Area between curves

  • Thread starter Jeff Ford
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  • #1
154
1
Write, but do not evaluate the integral that will give the area between [tex] y = cos x [/tex] and [tex] y = x/2 - 1 [/tex], bounded on the left by the y-axis

I've sketched the graphs, so I know that [tex] y = cos x [/tex] is above [tex] y = x/2 - 1 [/tex], so the indefinite integral to solve would be [tex] \int (cos x) - (x/2 -1) dx [/tex]

I know the lower bound is zero, since it's bordered by the y-axis, and I know that to find the upper bound I need to find the point of intersection of the two curves.

The professon told us to use "technology", which usually means Mathematica. I can't seem to get Mathematica to solve the equation [tex] cos x = x/2 - 1 [/tex]

Any advice on either how to get Mathematica to solve such an equation, or another method of finding the point of intersection?

Thanks
Jeff
 

Answers and Replies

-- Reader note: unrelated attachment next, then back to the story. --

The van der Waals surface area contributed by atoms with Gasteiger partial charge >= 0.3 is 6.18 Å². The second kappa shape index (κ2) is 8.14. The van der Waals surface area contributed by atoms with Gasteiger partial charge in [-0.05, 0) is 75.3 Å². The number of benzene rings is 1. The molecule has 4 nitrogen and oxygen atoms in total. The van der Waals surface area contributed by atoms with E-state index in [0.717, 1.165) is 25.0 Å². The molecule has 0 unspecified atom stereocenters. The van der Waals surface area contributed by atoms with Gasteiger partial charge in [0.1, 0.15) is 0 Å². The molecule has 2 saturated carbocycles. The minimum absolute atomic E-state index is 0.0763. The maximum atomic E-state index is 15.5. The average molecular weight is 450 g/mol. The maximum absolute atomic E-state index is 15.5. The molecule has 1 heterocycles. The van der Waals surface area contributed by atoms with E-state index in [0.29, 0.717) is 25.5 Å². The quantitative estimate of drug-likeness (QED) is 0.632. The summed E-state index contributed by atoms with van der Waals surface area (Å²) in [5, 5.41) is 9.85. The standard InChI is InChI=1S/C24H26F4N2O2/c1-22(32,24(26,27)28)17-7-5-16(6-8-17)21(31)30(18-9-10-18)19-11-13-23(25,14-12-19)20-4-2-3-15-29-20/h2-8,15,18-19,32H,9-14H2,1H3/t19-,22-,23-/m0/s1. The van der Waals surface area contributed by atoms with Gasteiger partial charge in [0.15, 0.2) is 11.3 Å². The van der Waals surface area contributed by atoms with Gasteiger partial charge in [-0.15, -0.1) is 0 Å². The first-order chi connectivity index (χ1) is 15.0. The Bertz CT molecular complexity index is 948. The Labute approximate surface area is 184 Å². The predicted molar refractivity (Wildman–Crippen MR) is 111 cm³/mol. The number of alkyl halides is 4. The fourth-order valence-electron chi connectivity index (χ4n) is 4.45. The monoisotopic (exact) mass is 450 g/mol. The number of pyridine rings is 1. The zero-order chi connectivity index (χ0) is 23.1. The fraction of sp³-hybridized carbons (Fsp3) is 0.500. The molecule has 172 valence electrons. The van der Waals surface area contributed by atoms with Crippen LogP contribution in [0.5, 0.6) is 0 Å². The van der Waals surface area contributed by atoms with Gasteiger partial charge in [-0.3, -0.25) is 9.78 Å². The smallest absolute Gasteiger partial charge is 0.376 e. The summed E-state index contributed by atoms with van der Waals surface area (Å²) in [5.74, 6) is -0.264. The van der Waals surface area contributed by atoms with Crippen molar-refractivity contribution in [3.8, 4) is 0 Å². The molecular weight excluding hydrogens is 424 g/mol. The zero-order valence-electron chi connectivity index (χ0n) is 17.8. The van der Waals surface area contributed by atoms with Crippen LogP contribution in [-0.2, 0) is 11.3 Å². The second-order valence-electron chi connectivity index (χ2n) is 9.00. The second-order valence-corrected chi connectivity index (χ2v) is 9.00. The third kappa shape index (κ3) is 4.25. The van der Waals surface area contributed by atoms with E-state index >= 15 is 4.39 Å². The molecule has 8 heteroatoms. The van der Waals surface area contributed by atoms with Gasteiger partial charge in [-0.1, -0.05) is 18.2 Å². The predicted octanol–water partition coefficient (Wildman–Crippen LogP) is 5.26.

• #2
789
4
Using my calculator I get that their intersection is at [tex]x\approx1.646[/tex].
 
  • #3
154
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How did you manipulate the equation to calculate the answer? Or did you just use Newton's method?
 
Last edited:
  • #4
789
4
I just used my calculator. I don't believe that this can be solved for explicitly. Newton's Method would work, but I graphed it on my TI-89 and found the intersection point.
 
  • #5
154
1
Thanks for the help. I'm still getting used to the idea that most equations are unsolvable.
 
  • #6
You can graph it on any graphing calculator and use the ISECT (intersect) function to find where they interstect, and that's your x value solution.

So you'd have:
y1 = cosx
y2= x/2 -1
 

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